Korean Researchers Discover Link Between Cataracts, Asthma, And Hay Fever

Korean Researchers Discover Link Between Cataracts, Asthma, And Hay Fever

A new study out of South Korea suggests people who have asthma or frequent hay fever are at a greater risk of dealing with cataracts later in life. Study authors hope this research will encourage more funding to go into studying this correlation and developing preventative treatment measures.

Researchers examined the records from almost 15,000 patients in the KNHANES-V health survey between 2010 and 2012. They found that hay fever and asthma patients were 50 percent more likely to get cataracts than the general public.

Of the roughly 15,000 patients, 1,140 suffered frequent bouts of hay fever, 417 had asthma, and 143 had eczema. All of the patients observed in this study were at least nineteen years old.

Although researchers studied eczema patients, they didn't notice a correlation with cataracts. Professors also noted that there were no serious connections between any of these conditions and glaucoma.

Doctors believe asthma and hay fever patients are more susceptible to cataracts because of the steroid treatments they are often prescribed. People suffering extreme hay fever are often given steroid nose sprays while people with asthma are often prescribed oral steroid pills to manage symptoms. Although doctors don't know why, steroid use has been associated with cataracts in many previous studies.

Head researchers on this study include Drs. Young Bok Lee, Min Ji Kang, and Kyung Do Han. All three of these professors work at the prestigious Catholic University of Korea.

The American Academy of Allergy Asthma & Immunology (AAAI) estimates that there are 300 million asthma patients around the world. Unfortunately, the AAAI believes these numbers will rise by about 100 million in less than a decade.

Children who are exposed to a great deal of air pollution are at an increased risk of developing asthma. Typical warning signs of this pulmonary disorder include difficulty breathing, sudden chest pain, and a severe cough. Depending on the severity of the case, asthma can be managed with inhalers or oral steroids.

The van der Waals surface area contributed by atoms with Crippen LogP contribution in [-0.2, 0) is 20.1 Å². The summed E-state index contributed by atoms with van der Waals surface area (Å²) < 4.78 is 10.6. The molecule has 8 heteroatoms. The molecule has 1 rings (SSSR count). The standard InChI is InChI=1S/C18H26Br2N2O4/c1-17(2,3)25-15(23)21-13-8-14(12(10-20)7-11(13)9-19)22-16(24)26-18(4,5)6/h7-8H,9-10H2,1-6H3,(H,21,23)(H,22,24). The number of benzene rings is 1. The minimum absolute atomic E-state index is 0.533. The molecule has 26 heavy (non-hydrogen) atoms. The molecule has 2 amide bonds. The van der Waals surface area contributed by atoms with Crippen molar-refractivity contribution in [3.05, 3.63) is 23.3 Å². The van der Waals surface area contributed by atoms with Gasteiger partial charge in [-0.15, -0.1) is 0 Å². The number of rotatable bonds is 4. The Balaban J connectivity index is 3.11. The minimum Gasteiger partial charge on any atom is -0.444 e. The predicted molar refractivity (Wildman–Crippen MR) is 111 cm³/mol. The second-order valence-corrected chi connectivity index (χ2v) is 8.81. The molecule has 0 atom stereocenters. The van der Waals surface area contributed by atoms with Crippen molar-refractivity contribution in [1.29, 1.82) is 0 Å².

Hay fever, officially known as allergic rhinitis, is an allergic reaction often related to the change in seasons. Common symptoms of hay fever include red eyes, nasal congestion, and increased coughing. Usually doctors prescribe antihistamines to help patients manage symptoms.

Eczema, also known as atopic dermatitis, is a skin disorder that causes red, itchy rashes. The disease is usually passed down genetically, but it could be triggered by certain allergens. People with severe cases of eczema might need steroidal creams.

Cataracts is the number one cause of preventable blindness around the world. People with cataracts often experience hazy vision due to a clouding over of their eyes' lenses. If left untreated, cataracts can cause complete vision loss.

While cataract surgery is a relatively standard practice in eye care, many patients in third world countries don't have access to quality eye doctors. About 12.6 million people around the world are blind due to cataracts and another 52.6 million are living with severe visual impairment because of the disease.

To read more about this research, check out the latest edition of The Journal of Dermatology. The title of this research paper was, "Association between allergic diseases and ophthalmologic diseases, including cataracts and glaucoma, using the Korean National Health and Nutrition Examination Survey 2010–2012: A STROBE-compliant article."

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